• At 1110, beacon signals are transmitted from a set of wireless transmitters over a wireless communication channel of a first type. In some embodiments, the wireless transmitters are organized in an array. In further or different embodiments, the wireless transmitters are FSO transmitters. In some instances, the FSO transmitters transmit the beacon signals in localized coverage areas, for instance via one or more cones of diffuse light. In at least one implementation, the beacon signals can be transmitted by modulating the light on and off using OOK modulation. In a further or different implementation, the FSO transmitters are configured to generate light at multiple intensities or levels, and the beacon signals can be transmitted by modulating among the multiple levels.
  • In some embodiments, each transmitter in the set of wireless transmitters generates a beacon signal that differentiates the transmitter from the other transmitters in the set. For instance, a beacon signal may be a number or a globally unique identifier. In embodiments where the set of wireless transmitters are coupled to an access point, the beacon signal may include a transmitter identifier assigned to a transmitter by the access point.
  • At 1120, a wireless device receives one of the beacon signals via the wireless communication channel of the first type. Receipt of the beacon signal can indicate that the wireless device is located in the signal coverage area of the transmitter that is identified by the beacon signal.
  • At 1130, the wireless device transmits a location message indicating the wireless transmitter that sent the received beacon signal to an access point over another wireless communication channel of a second type. In embodiments where the beacon signal comprises a transmitter identifier, the location message can comprise the transmitter identifier. In some embodiments, the other wireless communication channel of the second type is a wireless RF communication channel and the wireless device can transmit the location message to the access point via an RF transmitter.
  • At 1140, the access point receives the location message via the wireless communication channel of the second type. In embodiments where the wireless communication channel of the second type is a wireless RF communication channel, the access point can receive the location message via an RF receiver.
  • At 1150, the access point transmits messages to the wireless device over the wireless communication channel of the first type using the identified wireless transmitter. In some embodiments, the access point can transmit one or more parts of a data message to the wireless device using the identified wireless transmitter. In a further embodiment, the access point can also transmit one or more other parts of the data message to the wireless device over the other wireless communication channel of the second type.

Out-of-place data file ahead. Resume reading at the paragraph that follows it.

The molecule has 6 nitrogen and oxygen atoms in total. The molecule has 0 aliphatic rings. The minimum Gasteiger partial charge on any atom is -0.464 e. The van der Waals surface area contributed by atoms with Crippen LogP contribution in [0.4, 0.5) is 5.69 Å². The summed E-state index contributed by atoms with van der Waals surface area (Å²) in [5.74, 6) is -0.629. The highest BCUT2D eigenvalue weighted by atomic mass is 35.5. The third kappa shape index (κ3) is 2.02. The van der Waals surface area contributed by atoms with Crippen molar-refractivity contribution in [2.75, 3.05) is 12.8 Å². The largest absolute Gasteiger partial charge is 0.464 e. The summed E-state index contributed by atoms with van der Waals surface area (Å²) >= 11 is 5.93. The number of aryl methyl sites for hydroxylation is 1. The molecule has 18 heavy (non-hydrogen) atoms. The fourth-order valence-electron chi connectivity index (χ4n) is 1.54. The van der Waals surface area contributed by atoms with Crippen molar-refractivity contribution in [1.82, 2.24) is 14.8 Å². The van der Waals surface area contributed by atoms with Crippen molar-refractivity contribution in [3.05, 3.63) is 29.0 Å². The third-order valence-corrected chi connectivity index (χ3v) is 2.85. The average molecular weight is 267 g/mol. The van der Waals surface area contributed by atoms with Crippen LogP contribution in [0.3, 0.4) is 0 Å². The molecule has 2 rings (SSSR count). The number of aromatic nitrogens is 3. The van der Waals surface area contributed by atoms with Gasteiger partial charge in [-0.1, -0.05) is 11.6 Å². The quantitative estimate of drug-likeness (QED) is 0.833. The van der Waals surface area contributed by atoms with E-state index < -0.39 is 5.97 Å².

• In some embodiments the wireless transmitters in the set of wireless transmitters can transmit multiple beacon signals. In further or different embodiments, the wireless transmitters can transmit beacon signals at periodic intervals.
  • In some embodiments, the wireless device may receive beacon signals from more than one wireless transmitter in the set of wireless transmitters. In configurations where the wireless transmitters have overlapping signal coverage areas, this can indicate that the wireless device is in a location where it can receive data from multiple wireless transmitters simultaneously. In such embodiments, the wireless device may transmit a location message to the access point for each transmitter from which it receives a beacon signal. Alternatively, the wireless device may transmit a single location message that identifies more than one transmitter from which it received a beacon signal. Alternatively, the wireless device may determine a preferred wireless transmitter of the transmitters from which it received beacon signals and transmit a location message indicating only the preferred wireless transmitter. In embodiments where the wireless device transmits location messages for multiple transmitters to the access point, the access point may determine a preferred transmitter to use to transmit data messages to the wireless device. Alternatively or additionally, the access point may transmit data messages or parts of data messages to the wireless device using more than one of the identified transmitters.